## 15 Dec Introduction to fractional derivatives

**Brief introduction:-**

In mathematical study, research and development means the extension of previous mathematical methods and definitions. For instance extension of real numbers to complex numbers, extension of factorials to gamma functions etc.

Fractional calculus is the field of mathematics which deals with the study of integrals and derivatives of fractional order. Fractional calculus is nearly as old as conventional calculus. But it is not a popular topic among science and engineering community.

The original question that lead to the fractional calculus was: can the meaning of a derivative of integer order $$frac{d^{n}y}{dx^{n}}$$ be extended to have meaning when n is a fraction?

Leibniz invented the notational $$frac{d^{n}y}{dx^{n}}$$ for nth derivative of $$y=f(x)$$. In 1695, 30 September, L Hospital wrote to Leibniz asking about the value of $$frac{d^{n}y}{dx^{n}}=D^{n}y$$ when $$n=frac{1}{2}$$ ? Leibniz replied, “An apparant paradox from which one day useful consequences will be drawn.” These words are the foundation of fractional calculus.

One of the base function of fractional derivative is the $$Gamma$$ function. $$Gamma(z)$$ is read as gamma of z. Euler’s formula for $$Gamma(z)$$ is given as,

$$Gamma(z)=int_{0}^{infty}e^{-x}x^{z-1}{d}x.$$

If $$Re(z)geq0$$ ; the integral $$Gamma(z)$$ converges absolutely.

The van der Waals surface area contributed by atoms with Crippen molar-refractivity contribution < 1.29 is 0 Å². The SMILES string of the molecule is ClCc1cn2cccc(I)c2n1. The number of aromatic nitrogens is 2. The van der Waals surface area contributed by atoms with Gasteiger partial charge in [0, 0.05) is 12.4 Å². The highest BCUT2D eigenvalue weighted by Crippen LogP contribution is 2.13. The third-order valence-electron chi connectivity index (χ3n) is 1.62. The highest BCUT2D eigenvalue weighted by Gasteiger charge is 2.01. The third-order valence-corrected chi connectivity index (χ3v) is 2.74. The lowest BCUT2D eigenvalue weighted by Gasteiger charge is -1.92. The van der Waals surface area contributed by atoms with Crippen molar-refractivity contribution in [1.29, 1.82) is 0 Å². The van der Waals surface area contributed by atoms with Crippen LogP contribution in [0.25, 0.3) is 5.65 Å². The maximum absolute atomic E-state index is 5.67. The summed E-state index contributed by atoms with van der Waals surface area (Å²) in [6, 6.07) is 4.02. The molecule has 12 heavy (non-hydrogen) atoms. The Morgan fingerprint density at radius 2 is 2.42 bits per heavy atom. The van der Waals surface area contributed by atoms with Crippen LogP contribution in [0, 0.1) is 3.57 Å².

**Properties of Gamma function:-**

From Euler’s formula for $$Gamma(z)$$ we come to know the following relation of gamma function.

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**Relation 1:-**

$$Gamma(z+1)=zGamma(z)$$

Proof:

$$Gamma(z+1)=int_{0}^{infty} e^{-x}x^{(z+1)-1}{d}x$$

$$=int_{0}^{infty}e^{-x}x^{z}{d}x$$

Further solving this integration by parts and putting the limits of the integral we get,

$$Gamma(z+1)=zGamma(z)$$

**Relation 2:-**

$$Gamma(1)=1$$

Proof:

$$Gamma(1)=int_{0}^{infty}e^{-x}x^{1-1}{d}x$$

$$=int_{0}^{infty}e^{-x}{d}x$$

$$=[frac{e^{-x}}{-1}]_{0}^{infty}$$

$$=1$$

**Relation 3:-**

$$Gamma (n)=(n-1)!$$

Proof:

From the relation 1 we have,

$$Gamma (n)=(n-1)Gamma (n-1)$$

$$=(n-1)(n-2)Gamma (n-2)$$

$$=(n-1)(n-2)(n-3)dots 3.2.1.Gamma 1$$

$$=(n-1)(n-2)(n-3)dots 3.2.1$$

$$=(n-1)!$$

**Relation 4:-**

$$Gamma (frac{1}{2})=sqrt{pi}$$

Now, there is a well known relation between $$beta$$ and $$Gamma$$ function,

$$beta (m,n)=frac{Gamma (m)Gamma (n)}{Gamma (m+n)}$$

where, $$beta (m,n)$$ is defined as,

$$beta (m,n)=int_{0}^{1}x^{m-1}(1-x)^{n-1}{d}x$$

Putting $$x=cos^{2}theta$$ in $$beta (m,n),$$

$$beta (m,n)=2int_{0}^{frac{pi}{2}}cos^{2m-1}thetasin^{2n-1}theta{d}theta.$$

Now,

$$beta(frac{1}{2},frac{1}{2})=2int_{0}^{frac{pi}{2}}{d}theta$$

$$=2frac{pi}{2}$$

$$=pi.$$

Therefore,

$$Gamma (frac{1}{2})=sqrt{pi}$$

**Notion of fractional derivative:-**

In 1819, Lacroix developed a mathematical exercise generalizing from a case of integer order. He took a function $$y=x^{m}$$ , $$min I^{+}$$.

Now,

$$frac{dy}{dx}=mx^{m-1}$$

$$frac{d^{2}y}{dx^{2}}=m(m-1)x^{m-2}$$

Similarly,